If you want to spend more time doing the stuff that really matters to you, you have to get good at saying “no” to the constant stream of invitations and requests that come your way. In my experience, being good at getting things done increases those asks exponentially — which means if you’re going to prioritize your own priorities, you have to learn to say no clearly and on the spot. (But if that’s too hard for you, say “I will check my calendar and get back to you ASAP” and then email and tell them no.)
“Many of us have an intuitive desire to please others, to explore every opportunity, to take on more than we can handle, and worry about the consequences later. But if you can master the art of saying ‘no,’ you can prevent your time and focus from being held captive by a constant barrage of requests and distractions.”
“[Y]ou can’t do it consistently without a plan.”
“If I wake up with a clear picture of my key priorities, I’m infinitely more productive and relaxed. What’s more, I’m also much better at deciding what not to do and which requests to turn down, because what I need to do is already mapped out — I’ve already decided. By contrast, kicking off the day without a plan opens you up to working reactively, letting other people’s demands dictate what you do with your day.” — Five ways to say “no” so you can finally reclaim your focus
Note: You can’t do ANYTHING important without a plan. If you care about it, plan it — prioritize it, put it in your schedule, protect it. And have a plan for remembering to keep on doing it, no matter what.
Turning from a crushed schedule to ponder and reflect in your journal may seem impossible — going from 60 to 0 in a few seconds.
Does your day have periods of calm, rest, focus? Does your child’s day?
Have you build in enough white space to process the things that happened during the busier times of the day?
Time not just to have an experience but think about that experience and what you might do with it or add to it to make it something more?
When you think about lying down during the day (as recommended by this article), do you automatically recoil? Does it seem lazy? Ridiculous? Impossible?
Do you invest in recovery? The wandering thoughts that often precede inspiration?
“With the advent of smartphones, hardly any vertical or horizontal position is safe from the disturbances of the outside world. We ruin our sleep by exposing our retinas to the bright blue light of our screens just before bed. We put our phones next to our pillows or on the bedside table, and our first action in the morning is to reach over to check the messages that have arrived overnight.”
“What do you do to put yourself in a reflective, unhurried state of mind?”
“We relax our state of hyper-vigilance, and our thoughts soar.” — Here’s to the lost art of lying down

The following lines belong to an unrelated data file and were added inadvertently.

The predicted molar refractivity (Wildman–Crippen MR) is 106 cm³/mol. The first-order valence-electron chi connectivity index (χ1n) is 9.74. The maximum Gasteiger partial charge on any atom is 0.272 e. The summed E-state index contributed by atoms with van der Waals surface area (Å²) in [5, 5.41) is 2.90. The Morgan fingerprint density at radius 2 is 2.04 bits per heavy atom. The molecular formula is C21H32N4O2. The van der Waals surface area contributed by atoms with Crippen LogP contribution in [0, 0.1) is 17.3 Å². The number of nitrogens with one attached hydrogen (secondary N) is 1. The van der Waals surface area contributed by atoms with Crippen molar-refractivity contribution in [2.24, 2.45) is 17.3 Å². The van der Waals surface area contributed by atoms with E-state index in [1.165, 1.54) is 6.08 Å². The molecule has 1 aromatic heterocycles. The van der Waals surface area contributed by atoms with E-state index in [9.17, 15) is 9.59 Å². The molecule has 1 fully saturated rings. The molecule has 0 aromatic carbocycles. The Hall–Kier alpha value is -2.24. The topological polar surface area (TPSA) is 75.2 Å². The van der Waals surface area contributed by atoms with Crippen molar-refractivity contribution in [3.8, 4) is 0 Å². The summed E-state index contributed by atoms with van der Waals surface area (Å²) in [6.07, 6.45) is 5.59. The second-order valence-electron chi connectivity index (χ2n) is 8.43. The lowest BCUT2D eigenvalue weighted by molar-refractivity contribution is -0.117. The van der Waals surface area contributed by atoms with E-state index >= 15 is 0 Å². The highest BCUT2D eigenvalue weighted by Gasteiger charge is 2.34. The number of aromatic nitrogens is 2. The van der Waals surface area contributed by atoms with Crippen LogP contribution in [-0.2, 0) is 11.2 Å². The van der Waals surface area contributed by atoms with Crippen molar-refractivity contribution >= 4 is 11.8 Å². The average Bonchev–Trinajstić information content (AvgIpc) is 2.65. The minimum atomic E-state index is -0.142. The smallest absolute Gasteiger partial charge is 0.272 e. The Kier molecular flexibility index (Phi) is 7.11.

We often talk about giving our children big chunks of uninterrupted time — and eliminating as many jarring transitions as possible, so the best play and work can continue as long as possible.
(Have you ever found yourself interrupting something you value in order to hurry on to something you actually value much less?)
“What are your hours like? A pile of pebbles — fragmented, shattered, a collection of short work moments? Or are your hours like a big rock — solid, whole, uninterrupted?
Do you have 60 minutes? Or do you have 15 minutes, 10 minutes, 25 minutes, 5 minutes, and 5 minutes?”
“If fragmented time was seen as the disease it is, it would be labeled an epidemic. No wonder people are putting in 80 hours just to manage to sweep up 30 good ones.
Time is the most precious thing there is, yet we split it up and give it away like there’s an endless supply. And whatever time you do have, you have even less attention.” — What’s an hour?
Remember, too: When children are trained to live their live in short segments, constantly interrupted, knowing that soon they’ll have to stop what they’re doing now and do something else, why would they relax, get into the flow, and invest in creating, thinking, problem-solving?
Many adults will tell you that children have short attention spans, but we *train* them to have short attention spans. Children can easily become engrossed in things that interest them, if we give them that uninterrupted, protected time.
What work could children do if they were given time and materials and supported by adults who valued their interests and ideas?
“…Dewey’s vision was that children learn by doing. Specifically, they learn by experimenting.
At the Lab School, this meant that children, from a young age, did laboratory-style work across a range of subjects. They did chemistry by working in the kitchen; botany was learned by growing plants in the garden.
Throughout, Dewey and his colleagues used terms such as ‘experiment’ and ‘laboratory’ capaciously. To them, every act of learning was seen as experimental in an important sense.”
“It should be obvious, in a sense, that children learn new material in ways that mirror the progress of scientific research.
What needs explaining is not how children came to seem like ‘little scientists’…but how they ever stopped seeming that way.” — How the scientific method came from watching children play
Children’s capabilities are enormous — we just need to support them.